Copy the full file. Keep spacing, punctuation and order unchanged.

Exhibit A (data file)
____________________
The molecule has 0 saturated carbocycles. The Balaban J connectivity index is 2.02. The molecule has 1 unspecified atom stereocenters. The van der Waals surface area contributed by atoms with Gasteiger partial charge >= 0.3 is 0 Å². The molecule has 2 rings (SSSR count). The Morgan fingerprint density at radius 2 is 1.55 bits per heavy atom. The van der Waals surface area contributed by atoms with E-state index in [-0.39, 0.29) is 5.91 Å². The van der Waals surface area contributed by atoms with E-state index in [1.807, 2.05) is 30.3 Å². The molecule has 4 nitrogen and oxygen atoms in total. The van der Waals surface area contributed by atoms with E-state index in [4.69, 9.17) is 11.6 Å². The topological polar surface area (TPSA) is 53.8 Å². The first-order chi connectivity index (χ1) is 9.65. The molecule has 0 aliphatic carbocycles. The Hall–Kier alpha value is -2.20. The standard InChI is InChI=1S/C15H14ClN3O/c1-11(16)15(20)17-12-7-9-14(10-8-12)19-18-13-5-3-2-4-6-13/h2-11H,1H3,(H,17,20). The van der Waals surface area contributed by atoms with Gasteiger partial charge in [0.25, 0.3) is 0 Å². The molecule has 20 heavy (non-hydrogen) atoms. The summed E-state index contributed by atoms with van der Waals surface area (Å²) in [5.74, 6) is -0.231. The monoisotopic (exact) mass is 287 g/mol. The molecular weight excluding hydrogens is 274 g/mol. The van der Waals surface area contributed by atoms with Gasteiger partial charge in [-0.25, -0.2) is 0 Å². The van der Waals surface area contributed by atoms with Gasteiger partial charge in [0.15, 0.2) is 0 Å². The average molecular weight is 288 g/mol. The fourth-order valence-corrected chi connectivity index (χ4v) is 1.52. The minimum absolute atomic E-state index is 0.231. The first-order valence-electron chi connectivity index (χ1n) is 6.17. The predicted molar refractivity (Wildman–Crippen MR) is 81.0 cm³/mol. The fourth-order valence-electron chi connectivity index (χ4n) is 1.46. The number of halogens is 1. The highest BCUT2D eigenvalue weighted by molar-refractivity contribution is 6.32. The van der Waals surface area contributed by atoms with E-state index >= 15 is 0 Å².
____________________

The molecule has 0 saturated carbocycles. The Balaban J connectivity index is 2.02. The molecule has 1 unspecified atom stereocenters. The van der Waals surface area contributed by atoms with Gasteiger partial charge >= 0.3 is 0 Å². The molecule has 2 rings (SSSR count). The Morgan fingerprint density at radius 2 is 1.55 bits per heavy atom. The van der Waals surface area contributed by atoms with E-state index in [-0.39, 0.29) is 5.91 Å². The van der Waals surface area contributed by atoms with E-state index in [1.807, 2.05) is 30.3 Å². The molecule has 4 nitrogen and oxygen atoms in total. The van der Waals surface area contributed by atoms with E-state index in [4.69, 9.17) is 11.6 Å². The topological polar surface area (TPSA) is 53.8 Å². The first-order chi connectivity index (χ1) is 9.65. The molecule has 0 aliphatic carbocycles. The Hall–Kier alpha value is -2.20. The standard InChI is InChI=1S/C15H14ClN3O/c1-11(16)15(20)17-12-7-9-14(10-8-12)19-18-13-5-3-2-4-6-13/h2-11H,1H3,(H,17,20). The van der Waals surface area contributed by atoms with Gasteiger partial charge in [0.25, 0.3) is 0 Å². The molecule has 20 heavy (non-hydrogen) atoms. The summed E-state index contributed by atoms with van der Waals surface area (Å²) in [5.74, 6) is -0.231. The monoisotopic (exact) mass is 287 g/mol. The molecular weight excluding hydrogens is 274 g/mol. The van der Waals surface area contributed by atoms with Gasteiger partial charge in [-0.25, -0.2) is 0 Å². The van der Waals surface area contributed by atoms with Gasteiger partial charge in [0.15, 0.2) is 0 Å². The average molecular weight is 288 g/mol. The fourth-order valence-corrected chi connectivity index (χ4v) is 1.52. The minimum absolute atomic E-state index is 0.231. The first-order valence-electron chi connectivity index (χ1n) is 6.17. The predicted molar refractivity (Wildman–Crippen MR) is 81.0 cm³/mol. The fourth-order valence-electron chi connectivity index (χ4n) is 1.46. The number of halogens is 1. The highest BCUT2D eigenvalue weighted by molar-refractivity contribution is 6.32. The van der Waals surface area contributed by atoms with E-state index >= 15 is 0 Å².